por Lauren Dubinsky
, Senior Reporter | August 28, 2014
From the August 2014 issue of HealthCare Business News magazine
Health care reform is changing every aspect of health care today
and the hospital C-suite is not immune. Cost reduction and operational efficiency have now made it to the top of the executives’ lists of main priorities.
Paul Keckley, managing director of Navigant Center for Healthcare Research & Policy Analysis, spoke with DOTmed Healthcare Business News about the challenges facing executives and how they are going to thrive in the future.
The changing landscape
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Keckley says that there are three convergent tsunamis in health care right now. In order for a hospital to be successful, the executives will have to find ways to counteract them.
Restructuring the payor market is unintentionally exposing hospitals to more “bad debt.” “Larger numbers of people are insured, but most of those people with copayments will leave those unpaid and most of the payments from the Medicaid expense will not cover the cost of delivering the service,” says Keckley.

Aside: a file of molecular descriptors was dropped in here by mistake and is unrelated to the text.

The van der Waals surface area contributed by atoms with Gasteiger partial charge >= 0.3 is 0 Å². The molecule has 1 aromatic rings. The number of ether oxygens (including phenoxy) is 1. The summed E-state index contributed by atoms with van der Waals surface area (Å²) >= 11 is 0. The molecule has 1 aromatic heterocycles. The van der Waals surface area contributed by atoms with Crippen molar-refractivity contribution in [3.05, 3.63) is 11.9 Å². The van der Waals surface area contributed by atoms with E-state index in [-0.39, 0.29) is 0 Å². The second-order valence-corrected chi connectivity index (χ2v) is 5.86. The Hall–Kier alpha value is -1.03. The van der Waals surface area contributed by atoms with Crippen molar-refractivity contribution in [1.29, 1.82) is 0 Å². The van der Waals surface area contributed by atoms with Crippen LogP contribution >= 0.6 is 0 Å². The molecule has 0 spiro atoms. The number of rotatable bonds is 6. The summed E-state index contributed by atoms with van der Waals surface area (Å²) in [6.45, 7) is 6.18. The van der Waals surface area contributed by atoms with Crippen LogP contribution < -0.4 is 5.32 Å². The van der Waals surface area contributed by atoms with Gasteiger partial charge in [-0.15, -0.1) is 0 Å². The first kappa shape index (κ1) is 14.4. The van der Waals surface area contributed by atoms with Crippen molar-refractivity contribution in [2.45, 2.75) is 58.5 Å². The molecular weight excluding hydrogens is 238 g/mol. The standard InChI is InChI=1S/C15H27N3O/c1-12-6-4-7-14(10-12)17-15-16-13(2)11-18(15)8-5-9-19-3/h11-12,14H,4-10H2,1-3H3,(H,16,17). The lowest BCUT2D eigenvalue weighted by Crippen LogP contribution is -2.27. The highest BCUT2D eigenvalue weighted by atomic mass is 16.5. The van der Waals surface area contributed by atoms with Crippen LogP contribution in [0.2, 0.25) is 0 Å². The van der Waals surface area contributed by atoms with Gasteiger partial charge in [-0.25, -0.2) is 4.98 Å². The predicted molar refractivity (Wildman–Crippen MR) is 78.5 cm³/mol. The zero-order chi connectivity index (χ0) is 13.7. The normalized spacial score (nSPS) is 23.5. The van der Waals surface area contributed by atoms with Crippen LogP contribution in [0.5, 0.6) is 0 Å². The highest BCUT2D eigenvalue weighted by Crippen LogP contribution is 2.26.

For Medicare and Medicaid payment, hospitals are still operating under a federal model. Keckley says that Medicare is going to continue to make cuts and market basket updates.
Additionally, the third party payor market is repositioning itself and they’re making negotiations a lot tougher, says Keckley. They now want steeper discounts and better deals.
Keckley says that there are five business imperatives to focus on in the future.
Executives need to find every way to cut costs, but also need to be compliant with performance mrisk issues to avoid paying penalties ranging from fraud to unnecessary care.
They need to shift from organizing and delivering products and services to focusing on value-based payment, says Keckley. They also have to think in terms of scale and consider how big the enterprise should be and how to get there.
Lastly, innovating how they carry out each of the imperatives is important, says Keckley. When he was an executive at Vanderbilt University Medical Center, he would think a lot about whether the hospital should reward people based on performance or seniority.
He had to find a way to “organize the physicians where they took as much responsibility for the cost and efficiency of care as they did outcomes and safety.”